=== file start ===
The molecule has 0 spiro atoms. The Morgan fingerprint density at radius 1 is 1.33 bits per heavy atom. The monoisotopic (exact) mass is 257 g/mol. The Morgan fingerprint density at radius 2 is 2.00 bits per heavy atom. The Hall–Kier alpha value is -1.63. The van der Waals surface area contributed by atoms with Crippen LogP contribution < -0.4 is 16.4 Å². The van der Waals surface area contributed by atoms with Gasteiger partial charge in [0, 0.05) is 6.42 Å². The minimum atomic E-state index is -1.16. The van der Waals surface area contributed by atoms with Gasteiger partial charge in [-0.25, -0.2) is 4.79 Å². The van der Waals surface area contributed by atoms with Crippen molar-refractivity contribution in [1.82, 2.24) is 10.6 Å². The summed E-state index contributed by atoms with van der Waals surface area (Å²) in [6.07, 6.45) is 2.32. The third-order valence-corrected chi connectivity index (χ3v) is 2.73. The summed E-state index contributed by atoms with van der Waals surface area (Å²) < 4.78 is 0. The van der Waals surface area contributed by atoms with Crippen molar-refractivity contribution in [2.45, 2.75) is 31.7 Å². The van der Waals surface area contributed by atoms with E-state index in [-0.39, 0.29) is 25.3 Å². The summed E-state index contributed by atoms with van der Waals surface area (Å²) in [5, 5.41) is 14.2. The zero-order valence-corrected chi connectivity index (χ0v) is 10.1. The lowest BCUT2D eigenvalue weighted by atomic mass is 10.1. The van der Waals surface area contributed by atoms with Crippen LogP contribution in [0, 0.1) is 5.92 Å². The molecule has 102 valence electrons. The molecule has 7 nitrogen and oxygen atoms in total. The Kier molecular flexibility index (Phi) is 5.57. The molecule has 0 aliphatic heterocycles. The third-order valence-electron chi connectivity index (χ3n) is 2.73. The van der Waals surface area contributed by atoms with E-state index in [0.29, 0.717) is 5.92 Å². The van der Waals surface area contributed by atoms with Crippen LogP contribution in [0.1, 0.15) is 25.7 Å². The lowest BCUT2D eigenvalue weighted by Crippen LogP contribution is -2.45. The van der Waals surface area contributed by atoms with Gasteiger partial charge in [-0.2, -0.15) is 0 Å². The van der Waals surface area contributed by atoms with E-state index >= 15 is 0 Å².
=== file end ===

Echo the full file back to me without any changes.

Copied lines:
The molecule has 0 spiro atoms. The Morgan fingerprint density at radius 1 is 1.33 bits per heavy atom. The monoisotopic (exact) mass is 257 g/mol. The Morgan fingerprint density at radius 2 is 2.00 bits per heavy atom. The Hall–Kier alpha value is -1.63. The van der Waals surface area contributed by atoms with Crippen LogP contribution < -0.4 is 16.4 Å². The van der Waals surface area contributed by atoms with Gasteiger partial charge in [0, 0.05) is 6.42 Å². The minimum atomic E-state index is -1.16. The van der Waals surface area contributed by atoms with Gasteiger partial charge in [-0.25, -0.2) is 4.79 Å². The van der Waals surface area contributed by atoms with Crippen molar-refractivity contribution in [1.82, 2.24) is 10.6 Å². The summed E-state index contributed by atoms with van der Waals surface area (Å²) in [6.07, 6.45) is 2.32. The third-order valence-corrected chi connectivity index (χ3v) is 2.73. The summed E-state index contributed by atoms with van der Waals surface area (Å²) < 4.78 is 0. The van der Waals surface area contributed by atoms with Crippen molar-refractivity contribution in [2.45, 2.75) is 31.7 Å². The van der Waals surface area contributed by atoms with E-state index in [-0.39, 0.29) is 25.3 Å². The summed E-state index contributed by atoms with van der Waals surface area (Å²) in [5, 5.41) is 14.2. The zero-order valence-corrected chi connectivity index (χ0v) is 10.1. The lowest BCUT2D eigenvalue weighted by atomic mass is 10.1. The van der Waals surface area contributed by atoms with Crippen LogP contribution in [0, 0.1) is 5.92 Å². The molecule has 102 valence electrons. The molecule has 7 nitrogen and oxygen atoms in total. The Kier molecular flexibility index (Phi) is 5.57. The molecule has 0 aliphatic heterocycles. The third-order valence-electron chi connectivity index (χ3n) is 2.73. The van der Waals surface area contributed by atoms with E-state index in [0.29, 0.717) is 5.92 Å². The van der Waals surface area contributed by atoms with Crippen LogP contribution in [0.1, 0.15) is 25.7 Å². The lowest BCUT2D eigenvalue weighted by Crippen LogP contribution is -2.45. The van der Waals surface area contributed by atoms with Gasteiger partial charge in [-0.2, -0.15) is 0 Å². The van der Waals surface area contributed by atoms with E-state index >= 15 is 0 Å².